A word of warning: the city streets can get very crowded, most of the university students are out enjoying themselves adding a bit to the confusion. We found taking side streets away from the main Corso Italia and Piazza Garibaldi/Borgo Stretto to be a good idea to avoid getting crushed in the crowds.

But the main event of the day takes place in the late afternoon of June 17. The four quarters of the city challenge each other in a Regatta on the Arno in remembrance of the nautical tradtion of the city.

Each quarter has his own colors:

white+blue for Santa Maria

white+yellow for San Francesco

white+green forSant'Antonio

white+red for San Martino


The race takes place over a 1,500 meter-long stretch of the Arno, rowing against the current. The start of the race is near the bridge used by trains to cross the river and the finish is in front of the Palazzo Medici near the Ponte della Fortezza. The boats, with fixed seats and a crew of 8 oarsmen, a helmsman and "montatore", are made in the style of the frigates of the Medicean Order of the Knights of St. Stephen, a military order founded in 1561.

Victory does not go to the first boat that arrives, but depends on the ability and agility of the boat's "montatore" (climber) to climb a rope and grab the correct flag at the top of a 10 meter pole mounted on a boat anchored at the finish line!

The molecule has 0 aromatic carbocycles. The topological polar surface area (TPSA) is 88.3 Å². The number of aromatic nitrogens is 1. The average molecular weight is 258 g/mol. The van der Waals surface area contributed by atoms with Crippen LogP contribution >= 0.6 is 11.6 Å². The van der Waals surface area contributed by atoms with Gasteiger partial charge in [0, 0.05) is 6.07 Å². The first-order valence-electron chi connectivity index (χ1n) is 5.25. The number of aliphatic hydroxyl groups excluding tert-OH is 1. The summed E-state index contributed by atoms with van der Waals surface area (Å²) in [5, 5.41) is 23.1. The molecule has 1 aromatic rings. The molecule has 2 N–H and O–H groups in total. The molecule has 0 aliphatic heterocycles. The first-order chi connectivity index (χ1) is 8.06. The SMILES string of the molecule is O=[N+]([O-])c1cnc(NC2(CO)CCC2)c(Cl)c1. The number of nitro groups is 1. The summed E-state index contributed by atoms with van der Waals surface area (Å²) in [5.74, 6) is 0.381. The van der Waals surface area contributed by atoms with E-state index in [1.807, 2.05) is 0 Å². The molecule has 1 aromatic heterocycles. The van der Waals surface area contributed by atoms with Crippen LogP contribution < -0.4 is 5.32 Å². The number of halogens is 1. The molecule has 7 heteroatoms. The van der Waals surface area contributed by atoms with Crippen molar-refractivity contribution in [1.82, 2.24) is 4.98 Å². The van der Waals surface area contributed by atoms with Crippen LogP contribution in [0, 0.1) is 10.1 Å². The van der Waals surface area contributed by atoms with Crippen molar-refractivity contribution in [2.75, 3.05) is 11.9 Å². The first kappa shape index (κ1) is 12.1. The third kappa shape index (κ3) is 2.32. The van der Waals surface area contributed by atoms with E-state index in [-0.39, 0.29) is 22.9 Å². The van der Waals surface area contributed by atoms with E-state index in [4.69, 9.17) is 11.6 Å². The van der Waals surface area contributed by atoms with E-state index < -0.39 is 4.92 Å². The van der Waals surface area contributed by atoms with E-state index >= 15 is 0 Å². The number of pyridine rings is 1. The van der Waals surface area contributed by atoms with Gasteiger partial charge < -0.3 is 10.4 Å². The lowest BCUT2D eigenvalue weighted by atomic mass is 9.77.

I say the correct flag because there are 3 flags at the top of the pole, each in a different color.

The blue flag represents victory.

The white one second place.

The red one third

The last montatore is left with no flag and instead receives a pair of geese as a consolation prize. It is said that this particular tradition goes back to the origins of the competition itself. Back when there were more races held both on land and water on the feast of the Assumption in the 13th century, in addition to the "palio" or banner, prizes were often animals: an ox, sheep, pig or rooster were the better prizes, the geese were seen as a lesser win. Depending on the period in time the city was going through, the rowing contests on the Arno were sometimes held, sometimes not.

After interruption of the games in the period of Florentine domination over the city, the tradition was once again started on the feast of the Assumption in 1635. San Ranieri had just become patron saint in 1632 and some of the games were moved to his feast day.


The regatta has taken its present shape throughout the course of centuries. Witnessing the regatta today is seeing a competition deeply rooted in tradition. Since 1737, the regatta has taken place in this part of the Arno, with the finish line in its current location, with the boarding of the vessel at the end. This particular aspect of the regatta recalls the victorious Battle of Lepanto of 1571 in which the Order of St. Stephen took part against the Ottomans. The fleet had to board the ship of the "infedels" and conquer the battle pennant found on the ships' flagpole. The pennant conquered by the Pisans is today conserved in the Church dei Cavalieri (of the Knights) in the Piazza dei Cavalieri, one of Pisa's most beautiful and important squares.

The “Luminara”

The “Regatta of San Ranieri”